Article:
back-and-white noir: hardboiled with a heart of gold is the whimsical title of the third story. It begins agitato, developing an off-kilter rhythm. Mr. Barnatan sweeps up to the high register, while the clarinet and cello play a droopy duo. Ms. Weilerstein then descends to her velvety deep range. The music ebbs and flows, both rhythmically and tonally, as the composer explores the coloristic possibilities of the three instruments.
regret is for the weak is a title that hits home. Mr. Hallman here sets up an eerie, hesitant start. The clarinet percolates briefly, then settles into a very quiet mood whilst the cellist plucks; later, the cello trembles while the piano sounds softly. We seem to be in a moody memory, with Mr. Barnatan drawing forth fleeting surges of melody. Ms. Weilerstein and Mr. McGill sing sadly before the pianist dips down to a punctuating low note.
In the path of the curve, Mr. Barnatan sometimes reaches inside the piano to manipulate the sound. The music here is very quiet, until the clarinet starts warbling. Fluttering and swirling motifs sneak in, then the music seems to run down and the cello again deepens. The piece ends in a sustained quietude.
The only slight reservation I had about Short Stories was that the final movement is perhaps a bit too drawn out; my companion felt the same way. It was unfortunate that, during the work's quiet closing moments, a cellphone went off directly behind us. At the same time, someone in the from row had a violent coughing fit. Such unfortunate timing. Yet despite these distractions, the Short Stories each cast their own spell, and they were spectacularly played.
Following the interval, the Brahms trio (opus 114) found the three artists on the heavenly heights of tonal and technical perfection, their playing so generous and emotive. From Ms. Weilerstein's sublime playing of the yearning opening theme, thru the plaintive entry of Mr. McGill's clarinet and the ever-expressive beauty Mr. Barnatan drew from keyboard, the music took on an impassioned glow. In my scrawled notes, the word "gorgeous' appears over a dozen times.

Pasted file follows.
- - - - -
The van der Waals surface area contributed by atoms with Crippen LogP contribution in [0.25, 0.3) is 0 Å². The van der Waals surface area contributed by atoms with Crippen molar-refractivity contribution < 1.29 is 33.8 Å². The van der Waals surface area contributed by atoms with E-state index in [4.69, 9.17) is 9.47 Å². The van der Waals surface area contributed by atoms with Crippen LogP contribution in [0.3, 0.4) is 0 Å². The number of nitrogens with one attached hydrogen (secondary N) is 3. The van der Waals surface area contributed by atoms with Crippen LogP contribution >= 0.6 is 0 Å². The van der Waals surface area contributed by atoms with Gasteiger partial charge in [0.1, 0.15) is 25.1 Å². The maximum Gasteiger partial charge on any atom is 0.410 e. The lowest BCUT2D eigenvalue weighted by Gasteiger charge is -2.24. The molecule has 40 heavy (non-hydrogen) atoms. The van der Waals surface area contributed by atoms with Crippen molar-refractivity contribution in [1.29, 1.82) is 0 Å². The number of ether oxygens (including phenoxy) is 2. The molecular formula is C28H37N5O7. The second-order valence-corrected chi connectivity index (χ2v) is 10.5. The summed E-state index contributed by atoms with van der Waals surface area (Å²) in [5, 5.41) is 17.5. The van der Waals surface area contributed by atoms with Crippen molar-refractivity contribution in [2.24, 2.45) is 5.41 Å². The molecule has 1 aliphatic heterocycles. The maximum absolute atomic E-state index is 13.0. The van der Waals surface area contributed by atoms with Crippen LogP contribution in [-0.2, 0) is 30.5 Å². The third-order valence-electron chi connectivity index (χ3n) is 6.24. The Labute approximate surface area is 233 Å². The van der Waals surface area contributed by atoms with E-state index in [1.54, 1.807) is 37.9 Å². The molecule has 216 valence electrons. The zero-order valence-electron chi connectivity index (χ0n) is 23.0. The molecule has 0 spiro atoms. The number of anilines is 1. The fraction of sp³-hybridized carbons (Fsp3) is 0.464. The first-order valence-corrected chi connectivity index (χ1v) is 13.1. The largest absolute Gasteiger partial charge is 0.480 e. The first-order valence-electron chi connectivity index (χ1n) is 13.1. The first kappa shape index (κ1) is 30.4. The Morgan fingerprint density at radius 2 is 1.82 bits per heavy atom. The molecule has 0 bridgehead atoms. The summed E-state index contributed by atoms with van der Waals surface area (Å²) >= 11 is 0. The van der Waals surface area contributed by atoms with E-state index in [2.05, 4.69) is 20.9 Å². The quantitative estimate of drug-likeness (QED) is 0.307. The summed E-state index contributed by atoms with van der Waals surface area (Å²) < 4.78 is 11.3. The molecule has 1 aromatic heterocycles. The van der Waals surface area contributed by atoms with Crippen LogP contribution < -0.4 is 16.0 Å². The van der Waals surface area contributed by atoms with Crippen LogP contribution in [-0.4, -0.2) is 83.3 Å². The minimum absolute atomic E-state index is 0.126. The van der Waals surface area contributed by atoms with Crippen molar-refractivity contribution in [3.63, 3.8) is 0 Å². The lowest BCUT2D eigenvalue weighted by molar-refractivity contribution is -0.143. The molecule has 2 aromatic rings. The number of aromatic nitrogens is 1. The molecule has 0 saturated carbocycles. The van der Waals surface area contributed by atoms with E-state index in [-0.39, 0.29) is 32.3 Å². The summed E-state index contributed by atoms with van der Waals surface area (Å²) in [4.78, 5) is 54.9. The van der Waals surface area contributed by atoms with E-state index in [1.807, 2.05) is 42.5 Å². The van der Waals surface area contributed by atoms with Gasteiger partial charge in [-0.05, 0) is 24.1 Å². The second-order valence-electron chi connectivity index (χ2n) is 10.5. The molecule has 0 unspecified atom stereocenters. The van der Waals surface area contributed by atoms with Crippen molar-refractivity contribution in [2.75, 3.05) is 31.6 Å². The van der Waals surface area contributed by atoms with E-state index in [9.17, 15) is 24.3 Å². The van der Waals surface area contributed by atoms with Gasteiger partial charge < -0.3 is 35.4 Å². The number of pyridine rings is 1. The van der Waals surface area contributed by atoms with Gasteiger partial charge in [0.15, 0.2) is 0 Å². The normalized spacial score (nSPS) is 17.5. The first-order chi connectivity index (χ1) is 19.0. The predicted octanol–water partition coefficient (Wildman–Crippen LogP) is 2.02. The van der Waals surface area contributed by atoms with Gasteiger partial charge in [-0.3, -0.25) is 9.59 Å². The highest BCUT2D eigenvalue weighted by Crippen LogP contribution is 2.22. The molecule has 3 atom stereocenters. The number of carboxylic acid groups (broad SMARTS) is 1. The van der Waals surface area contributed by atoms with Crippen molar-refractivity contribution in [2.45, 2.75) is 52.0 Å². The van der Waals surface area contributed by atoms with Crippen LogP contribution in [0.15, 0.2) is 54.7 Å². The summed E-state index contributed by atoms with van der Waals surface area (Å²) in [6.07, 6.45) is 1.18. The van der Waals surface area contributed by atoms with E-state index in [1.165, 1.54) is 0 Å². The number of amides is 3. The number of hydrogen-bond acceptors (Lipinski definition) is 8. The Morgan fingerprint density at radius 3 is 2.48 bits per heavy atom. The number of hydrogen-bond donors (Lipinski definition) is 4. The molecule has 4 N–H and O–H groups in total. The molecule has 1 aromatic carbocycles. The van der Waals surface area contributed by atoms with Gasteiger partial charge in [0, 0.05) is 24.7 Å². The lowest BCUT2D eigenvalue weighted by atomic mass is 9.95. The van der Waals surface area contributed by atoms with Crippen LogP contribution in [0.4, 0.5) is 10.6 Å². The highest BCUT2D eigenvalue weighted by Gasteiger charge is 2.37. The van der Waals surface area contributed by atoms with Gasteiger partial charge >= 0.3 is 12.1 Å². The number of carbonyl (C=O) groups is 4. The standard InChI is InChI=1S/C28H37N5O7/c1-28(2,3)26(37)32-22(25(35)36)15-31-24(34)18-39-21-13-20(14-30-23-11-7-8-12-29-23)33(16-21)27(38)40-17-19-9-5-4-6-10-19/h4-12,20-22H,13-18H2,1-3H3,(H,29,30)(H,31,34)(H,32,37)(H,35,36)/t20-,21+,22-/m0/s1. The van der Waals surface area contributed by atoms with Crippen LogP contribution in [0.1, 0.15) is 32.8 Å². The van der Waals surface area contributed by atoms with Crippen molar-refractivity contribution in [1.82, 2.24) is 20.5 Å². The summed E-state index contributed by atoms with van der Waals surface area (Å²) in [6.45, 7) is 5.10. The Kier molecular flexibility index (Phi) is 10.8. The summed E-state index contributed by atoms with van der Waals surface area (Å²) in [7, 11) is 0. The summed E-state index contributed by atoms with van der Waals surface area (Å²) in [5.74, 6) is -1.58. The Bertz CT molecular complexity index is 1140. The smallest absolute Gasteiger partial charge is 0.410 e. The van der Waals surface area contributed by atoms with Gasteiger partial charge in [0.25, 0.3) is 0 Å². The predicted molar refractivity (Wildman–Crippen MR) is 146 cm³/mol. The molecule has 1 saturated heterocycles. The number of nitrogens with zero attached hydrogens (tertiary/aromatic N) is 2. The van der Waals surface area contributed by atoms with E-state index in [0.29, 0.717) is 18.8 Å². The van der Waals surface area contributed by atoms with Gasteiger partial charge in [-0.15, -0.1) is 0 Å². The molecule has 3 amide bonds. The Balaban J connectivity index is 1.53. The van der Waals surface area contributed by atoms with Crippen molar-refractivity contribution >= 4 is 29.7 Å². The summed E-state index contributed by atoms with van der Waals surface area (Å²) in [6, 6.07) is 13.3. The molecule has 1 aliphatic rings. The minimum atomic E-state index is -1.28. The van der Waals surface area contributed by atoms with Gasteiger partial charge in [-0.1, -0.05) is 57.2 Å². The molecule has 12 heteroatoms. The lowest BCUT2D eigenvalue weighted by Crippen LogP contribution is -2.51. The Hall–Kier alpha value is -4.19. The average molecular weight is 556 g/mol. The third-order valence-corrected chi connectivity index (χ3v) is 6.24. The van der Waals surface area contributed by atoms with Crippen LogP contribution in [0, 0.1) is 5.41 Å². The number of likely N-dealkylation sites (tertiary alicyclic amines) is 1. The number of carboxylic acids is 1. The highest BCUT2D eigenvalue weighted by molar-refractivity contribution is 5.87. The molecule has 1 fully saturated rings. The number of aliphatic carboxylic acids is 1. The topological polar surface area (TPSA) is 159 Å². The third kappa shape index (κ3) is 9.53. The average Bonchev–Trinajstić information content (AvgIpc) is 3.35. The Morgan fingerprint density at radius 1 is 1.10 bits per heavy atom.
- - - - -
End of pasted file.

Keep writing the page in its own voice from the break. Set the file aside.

Mr. McGill's spellbinding playing of the sweetly serene theme that opens the Adagio was a magical passage, taken up by the soulful spirituality of Ms. Weilerstein's cello. The luminous qualities of clarinet and cello are set in high relief by the profound tranquillity evoked by Mr. Barnatan. A long-lined clarinet solo leaves one grasping for adjectives to describe the McGill sound, and his ardent tapering of line. One wanted this meditation by the three players to linger on and on.
A questioning clarinet passage and more marvelous phrasing from Mr. Barnatan set up the waltz-like grace of the Andantino. After a brief diversion, we dance on towards the movement's end; unexpectedly, Brahms tucks in a calming coda to make a lovely finish.
Restraint is cast aside as the trio dig into the concluding Allegro. A tinge of gypsy colour weaves thru this music. Ms. Weilerstein takes up a melody which she passes to Mr. McGill; then they harmonize. Things speed up. "More cello passion!" was my last dashed-off remark; the Brahms sailed on to its joyous conclusion, and the three stellar artists were greeted with immediate shouts of approval. They took a double curtain call, delighting the crowd.
A thought that recurred to me frequently during the evening was: if Mozart had met McGill, Amadeus would have written DIE ZAUBERKLARINETTE.
- Beethoven Trio in B-flat major for Clarinet, Cello, and Piano, Op. 11 (1797)
- Hallman Short Stories for Clarinet, Cello, and Piano (CMS Co-Commission) (New York premiere) (2016)
- Brahms Trio in A minor for Clarinet, Cello, and Piano, Op. 114 (1891)